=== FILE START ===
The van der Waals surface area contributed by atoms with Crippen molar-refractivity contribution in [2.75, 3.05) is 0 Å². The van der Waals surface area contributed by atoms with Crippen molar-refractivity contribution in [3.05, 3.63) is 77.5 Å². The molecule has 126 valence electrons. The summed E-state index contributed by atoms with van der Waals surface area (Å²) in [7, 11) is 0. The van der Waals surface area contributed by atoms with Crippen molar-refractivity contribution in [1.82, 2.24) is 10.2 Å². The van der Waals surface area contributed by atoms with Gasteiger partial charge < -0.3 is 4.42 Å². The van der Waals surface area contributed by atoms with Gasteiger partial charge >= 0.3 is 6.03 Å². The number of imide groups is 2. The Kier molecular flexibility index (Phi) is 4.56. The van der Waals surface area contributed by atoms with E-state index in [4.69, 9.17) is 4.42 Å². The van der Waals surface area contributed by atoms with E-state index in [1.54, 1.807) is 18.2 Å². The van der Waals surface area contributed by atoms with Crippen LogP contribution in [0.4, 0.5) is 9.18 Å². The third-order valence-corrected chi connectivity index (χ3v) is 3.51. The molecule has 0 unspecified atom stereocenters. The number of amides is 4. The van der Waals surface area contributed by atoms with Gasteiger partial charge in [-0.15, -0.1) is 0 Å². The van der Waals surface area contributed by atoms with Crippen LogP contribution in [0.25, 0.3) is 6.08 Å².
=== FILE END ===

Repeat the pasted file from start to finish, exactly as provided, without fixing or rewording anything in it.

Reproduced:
The van der Waals surface area contributed by atoms with Crippen molar-refractivity contribution in [2.75, 3.05) is 0 Å². The van der Waals surface area contributed by atoms with Crippen molar-refractivity contribution in [3.05, 3.63) is 77.5 Å². The molecule has 126 valence electrons. The summed E-state index contributed by atoms with van der Waals surface area (Å²) in [7, 11) is 0. The van der Waals surface area contributed by atoms with Crippen molar-refractivity contribution in [1.82, 2.24) is 10.2 Å². The van der Waals surface area contributed by atoms with Gasteiger partial charge < -0.3 is 4.42 Å². The van der Waals surface area contributed by atoms with Gasteiger partial charge >= 0.3 is 6.03 Å². The number of imide groups is 2. The Kier molecular flexibility index (Phi) is 4.56. The van der Waals surface area contributed by atoms with E-state index in [4.69, 9.17) is 4.42 Å². The van der Waals surface area contributed by atoms with E-state index in [1.54, 1.807) is 18.2 Å². The van der Waals surface area contributed by atoms with Crippen LogP contribution in [0.4, 0.5) is 9.18 Å². The third-order valence-corrected chi connectivity index (χ3v) is 3.51. The molecule has 0 unspecified atom stereocenters. The number of amides is 4. The van der Waals surface area contributed by atoms with Gasteiger partial charge in [-0.15, -0.1) is 0 Å². The van der Waals surface area contributed by atoms with Crippen LogP contribution in [0.25, 0.3) is 6.08 Å².